I still remember my kindergarten class with Miss Fischer. We did our fair share of learning, memorizing the days of the week, the alphabet and so on. But more than that, I remember singing, playing, and climbing the jungle gym.
It wasn’t until first grade that we got down to business. Throughout my primary school years, we had our share of fun. There was music class and art class. We had a lot of fun on the playground at recess too. But the bulk of time was spent in the classroom cramming facts into our brain. Mathematics, grammar, history, science, spelling, etc.
Taught not to succeed
Day after day, year after year, we sat in classrooms all day being taught. Every once in a while they checked to see if we were listening by springing a test or a pop quiz on us.
Then, in my senior year, without warning, all of these adults who decided what I would learn – teachers, parents, guidance counselors – began asking me strange questions. “What do you want to do with your life?” “Where do you want to go to college?” “What do you want to major in?”
For twelve years, superiors decided what I would study, when I would study and how my success would be judged. Then in an abrupt change of direction, I was expected to make decisions for myself. It seemed to be a great lesson on how not to succeed.
I was confused for a while. Actually, for a long while. I went to college with an “undeclared” major, finally deciding to get into technology. My decision on a major in technology (it was called Data Processing in those days), wasn’t based on any certainty of what I wanted to do with my life. It was based more on the fact that a lot of people seemed to be doing that… so what the hell.
It worked out quite well for me. But that’s more because it was a lucky decision than a well thought out career strategy. I’ve never dismissed the idea that I might just be the luckiest dumbass on the planet.
I don’t think I’m alone either. And it appears that the way we raise children today may make it even worse.
There is less play and creativity in school today and more fact cramming. We measure the success of students and teachers alike based on the number crunching outcomes of standardized tests.
When college graduates make the transition into the work world, they are often given orders and told what to do rather than prompting ideas from them. What the hell do these young green employees know? The older folks with all of their experience know better. Besides, that’s how it was done when we started out. If it was good enough for us, it’s good enough for them.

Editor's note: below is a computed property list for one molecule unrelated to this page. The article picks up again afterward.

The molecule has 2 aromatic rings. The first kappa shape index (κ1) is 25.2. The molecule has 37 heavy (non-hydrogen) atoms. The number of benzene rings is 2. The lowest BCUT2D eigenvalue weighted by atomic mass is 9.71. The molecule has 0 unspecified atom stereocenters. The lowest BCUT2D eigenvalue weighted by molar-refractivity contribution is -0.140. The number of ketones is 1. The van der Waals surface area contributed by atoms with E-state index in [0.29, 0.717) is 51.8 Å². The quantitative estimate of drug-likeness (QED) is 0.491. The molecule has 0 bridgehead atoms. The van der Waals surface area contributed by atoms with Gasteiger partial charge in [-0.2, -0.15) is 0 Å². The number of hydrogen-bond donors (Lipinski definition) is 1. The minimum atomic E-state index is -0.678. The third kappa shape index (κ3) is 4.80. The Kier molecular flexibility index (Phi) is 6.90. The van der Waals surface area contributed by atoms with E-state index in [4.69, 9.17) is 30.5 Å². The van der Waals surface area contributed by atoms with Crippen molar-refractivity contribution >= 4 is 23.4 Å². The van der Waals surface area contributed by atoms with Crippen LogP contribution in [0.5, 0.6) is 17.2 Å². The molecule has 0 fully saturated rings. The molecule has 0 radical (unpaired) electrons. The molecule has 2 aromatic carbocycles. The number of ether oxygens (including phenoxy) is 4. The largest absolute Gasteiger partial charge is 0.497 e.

On the other hand, we hear an awful lot of noise about creativity, problem solving and innovation. We need new ideas. We have all of this technology. How can we apply it in profitable ways? The kid is book-smart, but why can’t he solve a problem where the answer isn’t in the back of the book?
We spend sixteen years in primary and secondary school “educating” the world’s youth. But that education consists of facts and figures. Most of the problem solving is artificial.
What can we do?
There are no easy solutions. I don’t claim to have all the answers. But I see a void in non-fact based activities in our education system. Programs like art and music that get students using the other side of their brain have taken big hits from economic cut-backs.
Not every student is an athlete. But there are – or should be – enough extracurricular activities for every student to participate. What if school went until 5:00 every day? The sixty to ninety minutes could be focused on everything they don’t focus on now.
If you’re not into athletics, there is music, art, chess club, or some activity that uses different brain muscles you didn’t use during the day.
Problem solving should be a bigger part of the curriculum. Not absolute problem solving where the teacher compares your answer to the correct answer in the teacher’s guide. Problem solving where there are many right answers based on the argument you make for it.
Problem solving where the answer begins with “It depends…” Then the student is required to tell the class what it depends on, what parameters she had to work around and the answer she finally came up with.
There is a famous story about FedEx founder Fred Smith. In business school, he submitted a paper for a Yale economics class in which he proposed the idea of an overnight package delivery company. He received a poor grade on the paper with a note from the instructor that the idea had to be feasible.
How often have you been shot down with “Wrong answer”, and never pursued your calling? How often does that happen in schools every day?
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As always, I welcome your comments and criticisms.